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Laura is a feminine forename used in Europe. It comes from the Latin laurus, 'a laurel' or 'bay-tree'. (This was used to garland heroes, or winners of various competitions, or wars. Hence 'he wore the laurels' means 'he was honoured', and 'to rest on one's laurels' is 'to cease to strive for a result, having already achieved a prize.)

In late Latin, laurus was used as a masculine forename. The feminine form Laura may have been popularized by Saint Laura, who was martyred in 9th century Spain. Other forms of the name include Laure, Laurette and Laurelle - though not, apparently, Lauren or Loren.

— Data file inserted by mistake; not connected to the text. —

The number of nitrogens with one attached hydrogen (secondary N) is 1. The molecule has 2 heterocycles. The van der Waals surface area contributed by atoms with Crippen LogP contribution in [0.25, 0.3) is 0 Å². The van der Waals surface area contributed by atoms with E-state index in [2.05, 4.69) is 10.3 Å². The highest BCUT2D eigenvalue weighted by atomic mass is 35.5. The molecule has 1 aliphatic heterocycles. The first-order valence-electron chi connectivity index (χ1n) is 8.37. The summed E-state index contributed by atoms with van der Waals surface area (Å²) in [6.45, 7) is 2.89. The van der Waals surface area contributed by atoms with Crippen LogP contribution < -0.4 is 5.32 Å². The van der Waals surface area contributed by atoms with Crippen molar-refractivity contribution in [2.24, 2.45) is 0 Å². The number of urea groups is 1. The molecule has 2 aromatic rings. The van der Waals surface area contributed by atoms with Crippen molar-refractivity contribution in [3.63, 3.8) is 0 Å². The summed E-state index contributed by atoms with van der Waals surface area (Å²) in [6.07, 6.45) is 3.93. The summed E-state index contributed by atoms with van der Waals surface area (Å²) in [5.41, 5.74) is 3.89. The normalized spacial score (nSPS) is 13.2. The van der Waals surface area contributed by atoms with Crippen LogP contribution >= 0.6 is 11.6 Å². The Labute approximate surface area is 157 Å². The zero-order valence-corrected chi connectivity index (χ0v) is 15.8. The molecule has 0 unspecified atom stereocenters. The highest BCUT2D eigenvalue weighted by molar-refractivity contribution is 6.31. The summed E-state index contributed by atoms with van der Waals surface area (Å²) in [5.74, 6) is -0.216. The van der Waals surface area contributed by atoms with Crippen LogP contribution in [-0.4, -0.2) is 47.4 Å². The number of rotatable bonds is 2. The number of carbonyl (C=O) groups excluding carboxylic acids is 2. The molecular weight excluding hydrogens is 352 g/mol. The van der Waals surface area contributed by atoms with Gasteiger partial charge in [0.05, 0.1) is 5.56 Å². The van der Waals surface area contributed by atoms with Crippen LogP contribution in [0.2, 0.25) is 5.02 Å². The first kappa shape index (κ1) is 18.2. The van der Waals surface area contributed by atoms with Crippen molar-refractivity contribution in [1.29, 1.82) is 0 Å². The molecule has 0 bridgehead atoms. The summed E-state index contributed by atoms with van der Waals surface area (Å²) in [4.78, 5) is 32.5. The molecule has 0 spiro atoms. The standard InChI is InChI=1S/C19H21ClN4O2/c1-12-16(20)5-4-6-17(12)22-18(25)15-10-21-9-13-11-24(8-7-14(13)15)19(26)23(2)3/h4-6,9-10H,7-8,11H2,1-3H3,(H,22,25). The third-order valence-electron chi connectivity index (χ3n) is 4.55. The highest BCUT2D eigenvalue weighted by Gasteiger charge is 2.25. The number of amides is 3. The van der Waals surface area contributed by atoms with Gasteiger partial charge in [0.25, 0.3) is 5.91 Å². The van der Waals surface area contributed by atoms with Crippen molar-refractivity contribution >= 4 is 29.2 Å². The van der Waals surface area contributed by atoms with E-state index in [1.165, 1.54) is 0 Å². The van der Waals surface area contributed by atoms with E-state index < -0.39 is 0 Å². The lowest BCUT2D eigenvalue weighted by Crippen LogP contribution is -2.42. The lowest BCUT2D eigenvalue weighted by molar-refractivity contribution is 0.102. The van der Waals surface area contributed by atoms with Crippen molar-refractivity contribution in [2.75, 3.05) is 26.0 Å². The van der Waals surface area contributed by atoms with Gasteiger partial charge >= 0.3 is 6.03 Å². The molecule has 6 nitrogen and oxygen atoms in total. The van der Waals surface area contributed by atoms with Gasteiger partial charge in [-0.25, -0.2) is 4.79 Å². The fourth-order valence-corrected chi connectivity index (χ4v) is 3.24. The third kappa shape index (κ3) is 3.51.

In English, the first vowel sound of the name Laura is pronounced as in 'law', or 'taught' and 'caught', IPA: /ɔː/, giving IPA: /ˈlɔː rə/. In Italian and other languages, it is given its more phonetic value, sounding like the vowel in 'how' and 'now', IPA: /aʊ/, giving IPA: /ˈlaʊ ra/.

For the famous Laura, the beloved of the Italian poet Petrarch, see Petrarch.
For a sidelight on the pronunciation, see Intrusive '-r-'.